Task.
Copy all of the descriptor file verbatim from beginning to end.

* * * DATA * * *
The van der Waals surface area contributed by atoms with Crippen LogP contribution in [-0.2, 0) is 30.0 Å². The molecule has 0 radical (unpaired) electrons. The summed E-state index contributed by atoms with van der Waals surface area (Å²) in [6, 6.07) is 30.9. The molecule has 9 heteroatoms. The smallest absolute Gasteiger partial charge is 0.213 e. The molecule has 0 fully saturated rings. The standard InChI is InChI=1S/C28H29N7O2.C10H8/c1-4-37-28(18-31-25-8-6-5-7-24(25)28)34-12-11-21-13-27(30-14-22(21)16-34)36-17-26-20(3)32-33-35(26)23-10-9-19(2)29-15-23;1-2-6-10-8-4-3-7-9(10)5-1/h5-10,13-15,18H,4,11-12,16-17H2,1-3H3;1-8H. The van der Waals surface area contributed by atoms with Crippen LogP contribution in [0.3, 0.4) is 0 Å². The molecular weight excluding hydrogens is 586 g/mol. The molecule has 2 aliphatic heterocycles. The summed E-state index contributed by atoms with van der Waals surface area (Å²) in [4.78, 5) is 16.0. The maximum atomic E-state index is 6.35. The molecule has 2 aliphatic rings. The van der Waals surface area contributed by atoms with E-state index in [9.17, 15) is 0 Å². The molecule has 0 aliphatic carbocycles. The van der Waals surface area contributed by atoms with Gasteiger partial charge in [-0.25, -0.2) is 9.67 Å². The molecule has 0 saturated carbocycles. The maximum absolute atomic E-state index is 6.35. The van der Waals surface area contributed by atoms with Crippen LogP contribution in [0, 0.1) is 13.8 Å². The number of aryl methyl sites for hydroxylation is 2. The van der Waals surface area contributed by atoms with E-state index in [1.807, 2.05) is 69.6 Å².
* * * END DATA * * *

The van der Waals surface area contributed by atoms with Crippen LogP contribution in [-0.2, 0) is 30.0 Å². The molecule has 0 radical (unpaired) electrons. The summed E-state index contributed by atoms with van der Waals surface area (Å²) in [6, 6.07) is 30.9. The molecule has 9 heteroatoms. The smallest absolute Gasteiger partial charge is 0.213 e. The molecule has 0 fully saturated rings. The standard InChI is InChI=1S/C28H29N7O2.C10H8/c1-4-37-28(18-31-25-8-6-5-7-24(25)28)34-12-11-21-13-27(30-14-22(21)16-34)36-17-26-20(3)32-33-35(26)23-10-9-19(2)29-15-23;1-2-6-10-8-4-3-7-9(10)5-1/h5-10,13-15,18H,4,11-12,16-17H2,1-3H3;1-8H. The van der Waals surface area contributed by atoms with Crippen LogP contribution in [0.3, 0.4) is 0 Å². The molecular weight excluding hydrogens is 586 g/mol. The molecule has 2 aliphatic heterocycles. The summed E-state index contributed by atoms with van der Waals surface area (Å²) in [4.78, 5) is 16.0. The maximum atomic E-state index is 6.35. The molecule has 2 aliphatic rings. The van der Waals surface area contributed by atoms with E-state index in [9.17, 15) is 0 Å². The molecule has 0 aliphatic carbocycles. The van der Waals surface area contributed by atoms with Gasteiger partial charge in [-0.25, -0.2) is 9.67 Å². The molecule has 0 saturated carbocycles. The maximum absolute atomic E-state index is 6.35. The van der Waals surface area contributed by atoms with Crippen LogP contribution in [0, 0.1) is 13.8 Å². The number of aryl methyl sites for hydroxylation is 2. The van der Waals surface area contributed by atoms with E-state index in [1.807, 2.05) is 69.6 Å².